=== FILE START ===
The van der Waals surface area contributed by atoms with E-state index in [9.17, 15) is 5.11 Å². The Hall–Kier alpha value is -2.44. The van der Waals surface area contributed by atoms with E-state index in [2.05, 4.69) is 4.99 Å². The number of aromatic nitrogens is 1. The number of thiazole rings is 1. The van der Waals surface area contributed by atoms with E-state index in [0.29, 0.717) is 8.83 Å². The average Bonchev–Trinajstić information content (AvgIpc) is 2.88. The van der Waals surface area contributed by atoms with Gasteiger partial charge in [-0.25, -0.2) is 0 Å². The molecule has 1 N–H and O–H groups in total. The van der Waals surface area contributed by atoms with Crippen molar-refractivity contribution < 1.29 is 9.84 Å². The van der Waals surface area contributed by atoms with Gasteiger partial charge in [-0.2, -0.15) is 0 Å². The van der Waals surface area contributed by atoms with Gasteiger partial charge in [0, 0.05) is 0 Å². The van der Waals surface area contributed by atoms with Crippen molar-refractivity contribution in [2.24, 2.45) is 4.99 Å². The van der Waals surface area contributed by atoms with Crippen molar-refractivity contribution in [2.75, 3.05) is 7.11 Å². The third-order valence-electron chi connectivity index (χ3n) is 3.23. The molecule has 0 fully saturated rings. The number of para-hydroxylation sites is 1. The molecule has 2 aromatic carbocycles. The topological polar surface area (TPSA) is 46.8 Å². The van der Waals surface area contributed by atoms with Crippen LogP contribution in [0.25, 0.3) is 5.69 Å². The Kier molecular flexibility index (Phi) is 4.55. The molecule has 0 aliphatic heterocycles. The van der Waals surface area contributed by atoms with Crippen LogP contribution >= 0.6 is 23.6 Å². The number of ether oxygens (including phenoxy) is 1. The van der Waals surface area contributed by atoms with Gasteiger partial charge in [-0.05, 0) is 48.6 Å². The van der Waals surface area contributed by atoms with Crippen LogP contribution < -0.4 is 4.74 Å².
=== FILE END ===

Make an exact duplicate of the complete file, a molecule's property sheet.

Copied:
The van der Waals surface area contributed by atoms with E-state index in [9.17, 15) is 5.11 Å². The Hall–Kier alpha value is -2.44. The van der Waals surface area contributed by atoms with E-state index in [2.05, 4.69) is 4.99 Å². The number of aromatic nitrogens is 1. The number of thiazole rings is 1. The van der Waals surface area contributed by atoms with E-state index in [0.29, 0.717) is 8.83 Å². The average Bonchev–Trinajstić information content (AvgIpc) is 2.88. The van der Waals surface area contributed by atoms with Gasteiger partial charge in [-0.25, -0.2) is 0 Å². The molecule has 1 N–H and O–H groups in total. The van der Waals surface area contributed by atoms with Crippen molar-refractivity contribution < 1.29 is 9.84 Å². The van der Waals surface area contributed by atoms with Gasteiger partial charge in [-0.2, -0.15) is 0 Å². The van der Waals surface area contributed by atoms with Gasteiger partial charge in [0, 0.05) is 0 Å². The van der Waals surface area contributed by atoms with Crippen molar-refractivity contribution in [2.24, 2.45) is 4.99 Å². The van der Waals surface area contributed by atoms with Crippen molar-refractivity contribution in [2.75, 3.05) is 7.11 Å². The third-order valence-electron chi connectivity index (χ3n) is 3.23. The molecule has 0 fully saturated rings. The number of para-hydroxylation sites is 1. The molecule has 2 aromatic carbocycles. The topological polar surface area (TPSA) is 46.8 Å². The van der Waals surface area contributed by atoms with Crippen LogP contribution in [0.25, 0.3) is 5.69 Å². The Kier molecular flexibility index (Phi) is 4.55. The molecule has 0 aliphatic heterocycles. The van der Waals surface area contributed by atoms with Crippen LogP contribution >= 0.6 is 23.6 Å². The number of ether oxygens (including phenoxy) is 1. The van der Waals surface area contributed by atoms with Gasteiger partial charge in [-0.05, 0) is 48.6 Å². The van der Waals surface area contributed by atoms with Crippen LogP contribution < -0.4 is 4.74 Å².